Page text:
This week on "Off The Cuff," the team revisits the latest updates from the Department of Education (ED) regarding the enforcement of guidance restricting emergency CARES Act grants to students who are Title IV-eligible, and fields questions from two members related to the CARES Act. Megan then dives into the latest news in a lawsuit against ED over the Title IV eligibility guidance, and the argument from ED attorneys that the guidance was just preliminary. Justin summarizes a letter from a bipartisan group of senators asking ED to take additional steps to ensure recent changes in a student’s financial circumstances in the wake of COVID-19 are taken into account in the FAFSA application process, which leads to Jill's examination of whether a now-archived Dear Colleague Letter is still applicable. Finally, the team discusses the chances of a veto on Congress's measure to block implementation of the 2019 borrower defense regulations, as House Speaker Nancy Pelosi (D-Calif.) proactively scheduled a vote to override an anticipated veto. Plus, we're still taking your questions! If you'd like to "call in" to the podcast, please leave your name, institution, and question in a voicemail at 202-785-6954.
This week on "Off The Cuff," Justin, Megan, Jill, and Allie first tackle late breaking news from the Department of Education, as it pulled an about-face in an updated statement saying it would not enforce guidance that would limit federal emergency student grants to those eligible to receive Title IV aid because it lacks “the force and effect of law.” Still, ED reiterated that the emergency grants are not available to undocumented students, international students, or those in the Deferred Action for Childhood Arrives (DACA) program. The team also dives into last week's guidance from ED on distance education flexibility, R2T4, and campus-based aid. Allie and Megan discuss news that Congress sent a resolution to block implementation of the Trump administration's borrower defense regulation to President Donald Trump's desk, and Justin lays out the latest lawsuit facing ED over its Title IV restrictions for CARES Act grants. Plus — we want to answer more of your questions! Call 202-785-6954 and leave a message with your name, institution, and question regarding CARES Act guidance no later than 12:00 p.m. ET on Tuesday May 27 and we may answer it on our next episode. Happy Memorial Day!
This week on "Off The Cuff," Justin, Megan, Jill, and Allie dive into the Health and Economic Recovery Omnibus Emergency Solutions (HEROES) Act, the fourth coronavirus relief package proposed this week by House Democrats. The bill would direct roughly $37 billion to higher education, and retroactively prevent the Department of Education (ED) from imposing student eligibility restrictions on higher education emergency relief funds allocated in the Coronavirus Aid, Relief, and Economic Security (CARES) Act — a point for which Education Secretary Betsy DeVos has recently come under fire. The team also dives into a NASFAA membership survey that found 72% said ED’s guidance did not provide enough direction to issue student grants in a timely manner. Plus, Allie gets into the details of a lawsuit brought on by the California Community Colleges system, alleging ED's move to restrict emergency grants to Title IV-eligible students was arbitrary, and Jill explains relevant guidance related to professional development.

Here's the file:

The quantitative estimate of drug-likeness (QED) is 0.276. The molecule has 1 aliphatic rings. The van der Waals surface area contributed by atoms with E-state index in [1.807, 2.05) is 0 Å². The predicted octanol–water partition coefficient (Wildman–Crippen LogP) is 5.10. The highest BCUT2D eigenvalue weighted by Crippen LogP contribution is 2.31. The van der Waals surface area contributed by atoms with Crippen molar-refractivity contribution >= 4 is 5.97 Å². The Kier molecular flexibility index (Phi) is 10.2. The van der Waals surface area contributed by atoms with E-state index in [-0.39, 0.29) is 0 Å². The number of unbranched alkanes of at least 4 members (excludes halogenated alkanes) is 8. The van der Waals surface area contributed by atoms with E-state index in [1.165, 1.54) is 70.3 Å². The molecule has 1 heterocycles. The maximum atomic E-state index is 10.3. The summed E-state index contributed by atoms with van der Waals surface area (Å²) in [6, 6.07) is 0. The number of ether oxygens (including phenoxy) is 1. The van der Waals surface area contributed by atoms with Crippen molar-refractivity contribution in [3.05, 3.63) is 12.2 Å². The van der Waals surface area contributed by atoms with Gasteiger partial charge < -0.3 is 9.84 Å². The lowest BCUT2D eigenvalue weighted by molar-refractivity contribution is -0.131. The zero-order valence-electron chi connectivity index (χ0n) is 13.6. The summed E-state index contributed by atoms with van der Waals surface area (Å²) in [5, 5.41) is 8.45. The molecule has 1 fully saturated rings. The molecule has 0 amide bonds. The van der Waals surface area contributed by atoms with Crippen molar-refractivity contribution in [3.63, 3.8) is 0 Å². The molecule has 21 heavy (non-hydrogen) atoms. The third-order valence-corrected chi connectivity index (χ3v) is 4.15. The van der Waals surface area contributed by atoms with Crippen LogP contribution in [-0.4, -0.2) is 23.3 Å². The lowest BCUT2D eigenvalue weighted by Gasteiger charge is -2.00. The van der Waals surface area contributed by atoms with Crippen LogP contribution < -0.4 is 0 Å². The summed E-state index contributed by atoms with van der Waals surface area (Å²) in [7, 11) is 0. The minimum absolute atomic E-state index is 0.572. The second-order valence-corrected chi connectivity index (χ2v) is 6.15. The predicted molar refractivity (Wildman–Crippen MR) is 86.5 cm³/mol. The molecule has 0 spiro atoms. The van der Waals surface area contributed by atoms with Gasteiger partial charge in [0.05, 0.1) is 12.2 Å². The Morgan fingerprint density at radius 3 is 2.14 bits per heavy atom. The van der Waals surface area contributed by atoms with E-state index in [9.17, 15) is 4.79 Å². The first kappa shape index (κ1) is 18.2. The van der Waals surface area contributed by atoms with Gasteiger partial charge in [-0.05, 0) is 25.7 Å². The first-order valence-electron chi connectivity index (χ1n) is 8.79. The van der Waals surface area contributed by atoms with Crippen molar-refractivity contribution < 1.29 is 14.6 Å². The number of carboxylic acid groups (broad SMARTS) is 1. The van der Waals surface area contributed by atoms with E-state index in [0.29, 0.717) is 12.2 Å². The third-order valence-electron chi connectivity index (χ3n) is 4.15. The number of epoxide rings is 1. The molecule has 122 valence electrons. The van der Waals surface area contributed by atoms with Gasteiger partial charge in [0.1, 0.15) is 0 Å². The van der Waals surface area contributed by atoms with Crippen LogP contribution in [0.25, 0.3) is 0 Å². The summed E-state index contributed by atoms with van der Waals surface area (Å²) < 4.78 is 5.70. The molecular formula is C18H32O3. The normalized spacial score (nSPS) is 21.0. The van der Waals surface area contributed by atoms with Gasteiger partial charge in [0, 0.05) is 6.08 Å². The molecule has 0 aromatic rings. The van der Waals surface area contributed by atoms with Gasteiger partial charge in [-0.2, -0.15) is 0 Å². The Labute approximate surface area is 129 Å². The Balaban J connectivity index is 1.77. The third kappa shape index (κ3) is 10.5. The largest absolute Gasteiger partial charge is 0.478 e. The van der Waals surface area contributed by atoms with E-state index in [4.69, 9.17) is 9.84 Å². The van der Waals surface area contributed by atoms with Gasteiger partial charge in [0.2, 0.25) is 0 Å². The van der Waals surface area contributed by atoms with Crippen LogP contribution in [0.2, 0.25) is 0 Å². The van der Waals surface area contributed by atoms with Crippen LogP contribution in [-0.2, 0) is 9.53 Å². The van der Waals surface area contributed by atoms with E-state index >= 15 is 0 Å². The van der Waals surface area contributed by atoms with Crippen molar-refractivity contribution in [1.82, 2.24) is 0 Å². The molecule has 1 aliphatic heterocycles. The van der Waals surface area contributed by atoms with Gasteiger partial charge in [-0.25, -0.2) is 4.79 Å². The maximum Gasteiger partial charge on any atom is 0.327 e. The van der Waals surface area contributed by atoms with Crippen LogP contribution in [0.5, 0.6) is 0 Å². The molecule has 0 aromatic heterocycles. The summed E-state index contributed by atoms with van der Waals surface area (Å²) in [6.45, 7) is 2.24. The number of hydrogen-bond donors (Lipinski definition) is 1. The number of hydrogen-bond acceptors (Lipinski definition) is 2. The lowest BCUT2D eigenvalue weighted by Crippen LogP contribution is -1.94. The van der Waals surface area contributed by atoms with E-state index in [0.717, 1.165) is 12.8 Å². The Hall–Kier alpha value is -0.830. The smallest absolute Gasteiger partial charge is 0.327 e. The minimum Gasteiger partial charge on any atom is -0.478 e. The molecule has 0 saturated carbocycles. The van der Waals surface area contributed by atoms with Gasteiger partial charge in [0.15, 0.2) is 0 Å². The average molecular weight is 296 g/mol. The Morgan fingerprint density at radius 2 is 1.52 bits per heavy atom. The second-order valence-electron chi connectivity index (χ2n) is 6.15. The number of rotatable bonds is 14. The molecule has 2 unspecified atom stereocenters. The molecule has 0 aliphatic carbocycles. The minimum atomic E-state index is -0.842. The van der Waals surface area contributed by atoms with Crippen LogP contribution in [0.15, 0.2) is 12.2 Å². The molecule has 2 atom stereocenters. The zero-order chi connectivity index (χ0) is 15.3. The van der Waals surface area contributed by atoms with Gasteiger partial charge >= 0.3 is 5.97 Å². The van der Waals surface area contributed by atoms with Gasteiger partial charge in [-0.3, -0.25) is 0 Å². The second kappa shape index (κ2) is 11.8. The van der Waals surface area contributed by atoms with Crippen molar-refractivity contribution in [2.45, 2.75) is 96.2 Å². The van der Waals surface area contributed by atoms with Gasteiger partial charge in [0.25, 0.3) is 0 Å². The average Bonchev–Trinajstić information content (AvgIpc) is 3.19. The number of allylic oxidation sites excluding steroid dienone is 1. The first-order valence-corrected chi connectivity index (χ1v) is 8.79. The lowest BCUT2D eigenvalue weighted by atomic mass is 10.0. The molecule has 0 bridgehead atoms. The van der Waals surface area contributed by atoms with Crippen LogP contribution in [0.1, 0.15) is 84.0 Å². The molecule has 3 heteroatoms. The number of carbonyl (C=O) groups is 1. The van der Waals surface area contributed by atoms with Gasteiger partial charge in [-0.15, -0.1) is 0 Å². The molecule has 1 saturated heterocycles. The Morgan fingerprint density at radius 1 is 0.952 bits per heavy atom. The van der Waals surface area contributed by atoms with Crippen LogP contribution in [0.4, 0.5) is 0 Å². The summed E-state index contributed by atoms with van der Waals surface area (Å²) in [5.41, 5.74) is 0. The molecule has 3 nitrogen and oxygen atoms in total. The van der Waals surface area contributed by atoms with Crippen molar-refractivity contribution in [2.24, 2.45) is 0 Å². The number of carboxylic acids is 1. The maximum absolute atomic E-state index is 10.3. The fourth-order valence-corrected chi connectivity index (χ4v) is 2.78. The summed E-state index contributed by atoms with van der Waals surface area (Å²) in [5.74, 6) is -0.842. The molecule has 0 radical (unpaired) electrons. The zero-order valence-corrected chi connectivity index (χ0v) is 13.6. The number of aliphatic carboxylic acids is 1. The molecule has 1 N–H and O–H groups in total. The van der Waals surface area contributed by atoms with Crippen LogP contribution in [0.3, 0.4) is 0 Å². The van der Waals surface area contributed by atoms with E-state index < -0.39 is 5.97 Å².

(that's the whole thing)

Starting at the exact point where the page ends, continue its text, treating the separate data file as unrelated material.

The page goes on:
This week on "Off The Cuff," Justin, Megan, Jill, and Allie reconvene to discuss the latest developments regarding CARES Act emergency grant funding for students and institutions, including new updates from the IRS that students' emergency grants will not be counted as taxable income. Jill explains the details of new guidance from the Department of Education on how, when, and where institutions must report data on student emergency grants, and what data points must be made publicly available. Plus, Allie describes a new class action lawsuit against ED arguing defaulted loan borrowers are wrongfully continuing to have their wages garnished, despite ED guidance saying it would halt collections. And the team wants to know: Where are you most looking forward to eating once we return to normal life?
This week on "Off The Cuff," Justin is joined by Francisco Valines of Florida International University, Wayne Kruger of St. Petersburg College and Brad Barnett of James Madison University, who shared how their campuses are distributing emergency grants to students made through the CARES Act. The group discusses the challenges campuses have had with determining a system to distribute grants to students amid the rapidly changing guidance from the Department of Education, whether they will have students self-certify that they meet the requirements of being eligible for Title IV aid, and what their process looks like overall. They also discuss issues with the funding formula for CARES Act aid, as well as what they'd like to see in a future relief package should Congress provide more aid to students and institutions.